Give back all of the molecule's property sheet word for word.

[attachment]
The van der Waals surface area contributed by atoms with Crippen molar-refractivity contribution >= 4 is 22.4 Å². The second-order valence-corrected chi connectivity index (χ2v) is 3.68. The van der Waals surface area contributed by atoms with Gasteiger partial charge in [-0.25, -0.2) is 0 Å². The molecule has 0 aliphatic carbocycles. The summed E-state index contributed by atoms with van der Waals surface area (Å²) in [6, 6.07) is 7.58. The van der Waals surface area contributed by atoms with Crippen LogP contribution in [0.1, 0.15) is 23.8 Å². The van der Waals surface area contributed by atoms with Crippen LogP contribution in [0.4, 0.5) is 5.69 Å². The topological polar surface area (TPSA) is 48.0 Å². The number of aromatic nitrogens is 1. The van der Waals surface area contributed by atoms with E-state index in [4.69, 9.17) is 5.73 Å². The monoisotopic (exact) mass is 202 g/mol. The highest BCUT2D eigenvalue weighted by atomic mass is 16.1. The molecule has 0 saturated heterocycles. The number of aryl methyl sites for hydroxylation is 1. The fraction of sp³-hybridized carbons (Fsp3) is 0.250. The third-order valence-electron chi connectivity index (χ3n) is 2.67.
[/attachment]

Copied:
The van der Waals surface area contributed by atoms with Crippen molar-refractivity contribution >= 4 is 22.4 Å². The second-order valence-corrected chi connectivity index (χ2v) is 3.68. The van der Waals surface area contributed by atoms with Gasteiger partial charge in [-0.25, -0.2) is 0 Å². The molecule has 0 aliphatic carbocycles. The summed E-state index contributed by atoms with van der Waals surface area (Å²) in [6, 6.07) is 7.58. The van der Waals surface area contributed by atoms with Crippen LogP contribution in [0.1, 0.15) is 23.8 Å². The van der Waals surface area contributed by atoms with Crippen LogP contribution in [0.4, 0.5) is 5.69 Å². The topological polar surface area (TPSA) is 48.0 Å². The number of aromatic nitrogens is 1. The van der Waals surface area contributed by atoms with E-state index in [4.69, 9.17) is 5.73 Å². The monoisotopic (exact) mass is 202 g/mol. The highest BCUT2D eigenvalue weighted by atomic mass is 16.1. The molecule has 0 saturated heterocycles. The number of aryl methyl sites for hydroxylation is 1. The fraction of sp³-hybridized carbons (Fsp3) is 0.250. The third-order valence-electron chi connectivity index (χ3n) is 2.67.